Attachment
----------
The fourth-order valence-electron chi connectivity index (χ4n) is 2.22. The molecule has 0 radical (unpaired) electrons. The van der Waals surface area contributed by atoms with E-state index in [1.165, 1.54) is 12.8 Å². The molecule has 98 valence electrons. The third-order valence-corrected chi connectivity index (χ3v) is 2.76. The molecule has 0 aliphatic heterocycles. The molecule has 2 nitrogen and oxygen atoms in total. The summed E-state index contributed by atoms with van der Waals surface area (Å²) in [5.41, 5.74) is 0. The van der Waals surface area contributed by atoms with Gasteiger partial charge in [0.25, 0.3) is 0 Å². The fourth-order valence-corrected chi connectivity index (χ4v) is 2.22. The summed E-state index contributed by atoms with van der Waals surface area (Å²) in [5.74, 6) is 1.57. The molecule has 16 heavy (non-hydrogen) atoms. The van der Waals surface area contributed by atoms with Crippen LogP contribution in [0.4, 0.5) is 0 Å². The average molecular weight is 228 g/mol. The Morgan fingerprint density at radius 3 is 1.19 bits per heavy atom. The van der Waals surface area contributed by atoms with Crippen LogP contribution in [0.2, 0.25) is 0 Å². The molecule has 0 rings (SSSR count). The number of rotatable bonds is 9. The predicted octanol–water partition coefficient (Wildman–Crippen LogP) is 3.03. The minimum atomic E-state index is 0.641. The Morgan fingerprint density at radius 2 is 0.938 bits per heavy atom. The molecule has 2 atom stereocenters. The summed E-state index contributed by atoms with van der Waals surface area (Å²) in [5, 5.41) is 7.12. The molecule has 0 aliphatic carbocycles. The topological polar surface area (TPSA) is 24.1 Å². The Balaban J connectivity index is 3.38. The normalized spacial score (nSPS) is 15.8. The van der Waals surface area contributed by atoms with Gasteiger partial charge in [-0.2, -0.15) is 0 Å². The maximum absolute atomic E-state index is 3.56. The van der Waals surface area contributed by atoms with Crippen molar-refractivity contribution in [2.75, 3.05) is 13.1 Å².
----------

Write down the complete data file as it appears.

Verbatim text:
The fourth-order valence-electron chi connectivity index (χ4n) is 2.22. The molecule has 0 radical (unpaired) electrons. The van der Waals surface area contributed by atoms with E-state index in [1.165, 1.54) is 12.8 Å². The molecule has 98 valence electrons. The third-order valence-corrected chi connectivity index (χ3v) is 2.76. The molecule has 0 aliphatic heterocycles. The molecule has 2 nitrogen and oxygen atoms in total. The summed E-state index contributed by atoms with van der Waals surface area (Å²) in [5.41, 5.74) is 0. The van der Waals surface area contributed by atoms with Gasteiger partial charge in [0.25, 0.3) is 0 Å². The fourth-order valence-corrected chi connectivity index (χ4v) is 2.22. The summed E-state index contributed by atoms with van der Waals surface area (Å²) in [5.74, 6) is 1.57. The molecule has 16 heavy (non-hydrogen) atoms. The van der Waals surface area contributed by atoms with Crippen LogP contribution in [0.4, 0.5) is 0 Å². The average molecular weight is 228 g/mol. The Morgan fingerprint density at radius 3 is 1.19 bits per heavy atom. The van der Waals surface area contributed by atoms with Crippen LogP contribution in [0.2, 0.25) is 0 Å². The molecule has 0 rings (SSSR count). The number of rotatable bonds is 9. The predicted octanol–water partition coefficient (Wildman–Crippen LogP) is 3.03. The minimum atomic E-state index is 0.641. The Morgan fingerprint density at radius 2 is 0.938 bits per heavy atom. The molecule has 2 atom stereocenters. The summed E-state index contributed by atoms with van der Waals surface area (Å²) in [5, 5.41) is 7.12. The molecule has 0 aliphatic carbocycles. The topological polar surface area (TPSA) is 24.1 Å². The Balaban J connectivity index is 3.38. The normalized spacial score (nSPS) is 15.8. The van der Waals surface area contributed by atoms with Gasteiger partial charge in [-0.2, -0.15) is 0 Å². The maximum absolute atomic E-state index is 3.56. The van der Waals surface area contributed by atoms with Crippen molar-refractivity contribution in [2.75, 3.05) is 13.1 Å².